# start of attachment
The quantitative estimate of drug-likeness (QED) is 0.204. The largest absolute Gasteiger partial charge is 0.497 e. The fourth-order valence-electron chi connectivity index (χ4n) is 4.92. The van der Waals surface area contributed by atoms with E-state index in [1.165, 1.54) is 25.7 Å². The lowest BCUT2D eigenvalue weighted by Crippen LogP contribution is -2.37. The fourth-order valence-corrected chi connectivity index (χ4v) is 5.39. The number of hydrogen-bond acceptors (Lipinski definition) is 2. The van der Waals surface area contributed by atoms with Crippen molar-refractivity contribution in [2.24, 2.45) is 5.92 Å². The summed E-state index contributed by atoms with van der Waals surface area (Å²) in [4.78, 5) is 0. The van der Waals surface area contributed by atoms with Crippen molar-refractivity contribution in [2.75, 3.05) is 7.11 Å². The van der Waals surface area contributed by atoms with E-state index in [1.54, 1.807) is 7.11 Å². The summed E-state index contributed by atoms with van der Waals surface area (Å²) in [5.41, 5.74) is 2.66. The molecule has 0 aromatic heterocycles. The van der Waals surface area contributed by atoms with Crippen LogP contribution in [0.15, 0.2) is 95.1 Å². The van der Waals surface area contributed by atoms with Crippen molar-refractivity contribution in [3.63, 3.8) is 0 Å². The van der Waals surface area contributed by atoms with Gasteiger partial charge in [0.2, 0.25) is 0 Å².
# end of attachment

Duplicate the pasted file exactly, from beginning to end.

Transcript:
The quantitative estimate of drug-likeness (QED) is 0.204. The largest absolute Gasteiger partial charge is 0.497 e. The fourth-order valence-electron chi connectivity index (χ4n) is 4.92. The van der Waals surface area contributed by atoms with E-state index in [1.165, 1.54) is 25.7 Å². The lowest BCUT2D eigenvalue weighted by Crippen LogP contribution is -2.37. The fourth-order valence-corrected chi connectivity index (χ4v) is 5.39. The number of hydrogen-bond acceptors (Lipinski definition) is 2. The van der Waals surface area contributed by atoms with Crippen molar-refractivity contribution in [2.24, 2.45) is 5.92 Å². The summed E-state index contributed by atoms with van der Waals surface area (Å²) in [4.78, 5) is 0. The van der Waals surface area contributed by atoms with Crippen molar-refractivity contribution in [2.75, 3.05) is 7.11 Å². The van der Waals surface area contributed by atoms with E-state index in [1.54, 1.807) is 7.11 Å². The summed E-state index contributed by atoms with van der Waals surface area (Å²) in [5.41, 5.74) is 2.66. The molecule has 0 aromatic heterocycles. The van der Waals surface area contributed by atoms with Crippen LogP contribution in [0.15, 0.2) is 95.1 Å². The van der Waals surface area contributed by atoms with Crippen molar-refractivity contribution in [3.63, 3.8) is 0 Å². The van der Waals surface area contributed by atoms with Gasteiger partial charge in [0.2, 0.25) is 0 Å².